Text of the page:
In January the editor-in-chief of Huffington Post, Arianna Huffington, introduced a new editorial initiative. Featuring only positive pieces, What's Working aims to uplift, inspire and, in Huffington's words, "start a positive contagion". Her reason? Positive news performs better on Facebook.
This won't come as a surprise to anyone with an internet connection: positivity sells. People tend to "Like" or "Share" things that make them happy, and Facebook's algorithm rewards web pages that are liked or shared the most. People "rarely share articles that make them sad, confused or angry," writes Caitlin Dewey for the Washington Post.
Research proves that the more positive the article, the more likely it is that it will be shared. No one wants to be the bearer of bad news, so perhaps that's why, on social media, not many of us are. Researcher Jonah Berger summarises, "When you share a story with your friends and peers, you care a lot more how they react. You don't want them to think of you as a Debbie Downer."
But just because individuals behave this way, doesn't mean news organisations should, too. However, positivity equals page views, so we get what the New York Times calls the Nice Internet. What's Working is just one in a myriad of examples that have mushroomed across the web. Upworthy, Buzzfeed and ViralNova are all helping HuffPo to create what Sheila Marikar calls "an Internet that aims to lift up, not take down", by dispersing "heartwarming, advice-heavy" content. "The current system penalises any subject that doesn't make the poster 'feel good'," says Dewey. "That includes any story that fails to vindicate your personal view of the world, challenges your assumptions or politics or confronts you with the uncomfortable fact."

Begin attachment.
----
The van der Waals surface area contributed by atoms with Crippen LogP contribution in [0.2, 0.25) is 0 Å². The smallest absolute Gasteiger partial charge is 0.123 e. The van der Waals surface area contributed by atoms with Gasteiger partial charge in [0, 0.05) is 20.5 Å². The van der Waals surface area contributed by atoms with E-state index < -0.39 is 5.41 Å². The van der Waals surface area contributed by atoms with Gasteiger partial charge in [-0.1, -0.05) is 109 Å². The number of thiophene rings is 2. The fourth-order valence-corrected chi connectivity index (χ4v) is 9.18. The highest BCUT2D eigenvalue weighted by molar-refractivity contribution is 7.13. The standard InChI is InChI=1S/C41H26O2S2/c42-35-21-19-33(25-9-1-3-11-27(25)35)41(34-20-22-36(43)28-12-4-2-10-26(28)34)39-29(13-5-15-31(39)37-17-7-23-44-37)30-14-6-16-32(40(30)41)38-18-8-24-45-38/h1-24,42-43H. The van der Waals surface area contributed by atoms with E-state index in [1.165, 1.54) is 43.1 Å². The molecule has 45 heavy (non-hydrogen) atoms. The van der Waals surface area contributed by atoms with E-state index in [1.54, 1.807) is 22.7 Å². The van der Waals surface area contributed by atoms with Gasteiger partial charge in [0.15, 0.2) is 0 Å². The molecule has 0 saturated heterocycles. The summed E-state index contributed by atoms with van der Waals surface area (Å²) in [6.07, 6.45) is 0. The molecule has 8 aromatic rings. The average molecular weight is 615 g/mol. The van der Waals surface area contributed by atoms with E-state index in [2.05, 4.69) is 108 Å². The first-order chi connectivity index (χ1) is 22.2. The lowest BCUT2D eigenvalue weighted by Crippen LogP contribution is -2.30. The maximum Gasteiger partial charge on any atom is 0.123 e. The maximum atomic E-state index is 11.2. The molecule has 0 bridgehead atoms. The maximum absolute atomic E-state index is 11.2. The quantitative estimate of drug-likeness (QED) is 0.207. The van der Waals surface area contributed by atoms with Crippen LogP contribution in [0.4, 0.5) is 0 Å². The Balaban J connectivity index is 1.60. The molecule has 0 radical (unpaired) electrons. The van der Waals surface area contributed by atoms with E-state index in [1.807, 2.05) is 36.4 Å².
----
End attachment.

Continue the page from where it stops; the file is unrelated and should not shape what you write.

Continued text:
But we need to know things that don't make us a smile. Knowledge is power, and it's damaging to retreat from reality by indulging in unending positivity. It used to be harder to avoid real news; newspapers were structured to relay the most important information first. Now What's Working and other sites are helping people procrastinate with positivity, by substituting political updates for pug videos.
Profiting from positivity is a publication's easy way out in the same way that reading a trashy magazine is a reader's easy way out. But the feeling of being informed is a fleeting illusion, and it won't always be what works for the media. It also won't help journalists hone their craft, and it certainly won't help the rest of us get any smarter.
If people or publishers wanted true positivity, they'd read and publish real news and engage with issues that matter. Ignorance is bliss, but only for so long. We all need balanced news in order to be balanced people. Because otherwise, instead of a "positive contagion", we may find ourselves with an infectious ignorance.
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